Designer: Steven Aramini, Danny Devine, Paul Kluka
Length: 15-30 minutes
Artist: Loïc Billiau, Dalton Cara, Danny Devine
Publisher: Button Shy
Complexity: 1.5 / 5
Being a city planner isn’t easy. You need to balance out the needs of your citizens for green spaces, living accommodation as well as offices and industry. You also have to ensure the infrastructure allows everyone to get around easily, without taking over. With that in mind, we went ahead to collaborate on the design of Sprawlopolis by Button Shy.
Here is another wonderful wallet game, consisting of only 18, double-sided cards. As you will probably know by now, I love games you can easily carry around with you. Sprawlopolis is also quick to learn, very quick to play and doesn’t take up a huge amount of space on the table. These are all great pros for me in favour of this city planning game.
The illustrations of the cards are also really fitting with the theme of the game and the city map you create as you play your cards either adjacent to each other or overlapping, very much like you do in Hanging Gardens, if you know that game, looks really appealing and it is very clear which of the four sections on each card represents which type of area: commercial, industrial, parks and residential. You can also quickly see the roads in your city, which play an important part during gameplay.
Turns tend to be quite quick, because you only have three cards in your hand and the only decision you have to make, is which card to play to the city. You then pass the other two to the next player, after which you draw another card from the deck. So there isn’t much to do on your turn and really only one decision to make: which card to keep.
That is easy enough at the beginning of the game, but as the city grows, it becomes harder and harder. You keep trying different locations, either by abutting it to the city limits or overlapping it with one or more existing cards. You also keep rotating your card 180 degrees, doubling the possible places for your card to go. Every time you offer up your card, you try and do a quick calculation of the end game score, so that you can compare that location to the next possibility.
If none of the places for the card seems particularly beneficial, you try the second card in your hand and also the third, constantly trying to work out what will bring you the most points for the end of the game. It’s not too bad when there are only three or four cards in your city, but eventually, everyone’s turns slow right down. It’s not analysis paralysis as such, but a simple matter of mathing out the best score for every possible card location and all three of the cards in your hand.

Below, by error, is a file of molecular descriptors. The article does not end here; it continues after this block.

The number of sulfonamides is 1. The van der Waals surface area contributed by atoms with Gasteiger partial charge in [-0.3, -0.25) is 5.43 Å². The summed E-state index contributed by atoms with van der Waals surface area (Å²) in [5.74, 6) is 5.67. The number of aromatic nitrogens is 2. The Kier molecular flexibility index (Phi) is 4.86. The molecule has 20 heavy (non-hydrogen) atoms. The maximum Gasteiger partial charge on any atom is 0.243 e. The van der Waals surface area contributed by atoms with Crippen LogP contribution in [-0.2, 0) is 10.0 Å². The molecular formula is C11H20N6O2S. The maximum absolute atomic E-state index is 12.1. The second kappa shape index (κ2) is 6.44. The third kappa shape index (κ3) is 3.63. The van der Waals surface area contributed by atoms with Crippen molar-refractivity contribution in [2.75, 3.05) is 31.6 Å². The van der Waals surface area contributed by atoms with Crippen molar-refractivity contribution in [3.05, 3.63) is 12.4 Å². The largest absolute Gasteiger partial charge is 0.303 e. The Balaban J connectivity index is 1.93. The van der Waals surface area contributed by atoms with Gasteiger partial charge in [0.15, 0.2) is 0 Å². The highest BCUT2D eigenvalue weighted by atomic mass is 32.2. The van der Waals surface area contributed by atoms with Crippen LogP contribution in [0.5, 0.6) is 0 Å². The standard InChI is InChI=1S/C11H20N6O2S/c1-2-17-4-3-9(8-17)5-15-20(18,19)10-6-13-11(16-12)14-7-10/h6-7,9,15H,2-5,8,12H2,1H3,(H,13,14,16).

Additionally, you all play this game together, cooperatively. So you may intentionally play a certain card in a specific location and pass the other two to the next player, thinking that they will play one particular of the two cards in a specific position and orientation in the city to create a large park or cover up an industry or otherwise give you a big point boost for the game end. So you do that and tell the next player what you want them to do, making you the unintentional alpha player of the group.
Of course, you don’t want to be the quarterback, but without knowing what card other players have in their hand, you can’t really plan things together as a team. All you can do is look at the three cards you have in your hand and go from that. So, if you don’t like anyone taking over the game, then it’s probably best not to talk at all.
It all sounds a bit disappointing so far, but I think Sprawlopolis is meant to be played in a certain spirit: don’t take it too seriously. If you don’t try and make every card count and be placed in the perfect location, but instead you all just enjoy the city growing up in front of you, with only a cursory glance at the scoring potential, then this game is actually really enjoyable. It’s also very quick to play, so you can just set it all up again and try once more to beat the game. Don’t overthink your turn and just place cards where they seem sensible and see where you end up.
Where Sprawlopolis really shines though is in solo mode. It does feel like this game was designed as a solo experience and the higher player count was added at a later date to make it commercially more appealing. It seems that people on Board Game Geek agree with this, rating the solo mode as the best player count. It’s a lot of fun trying to beat the game with the cards you’re dealt and spending a good amount of time finding the best place for each and every one of them. It’s something I really enjoyed and even though I’m not a solo player, Sprawlopolis is the sort of game I might take with me on a train or plane journey to play by myself.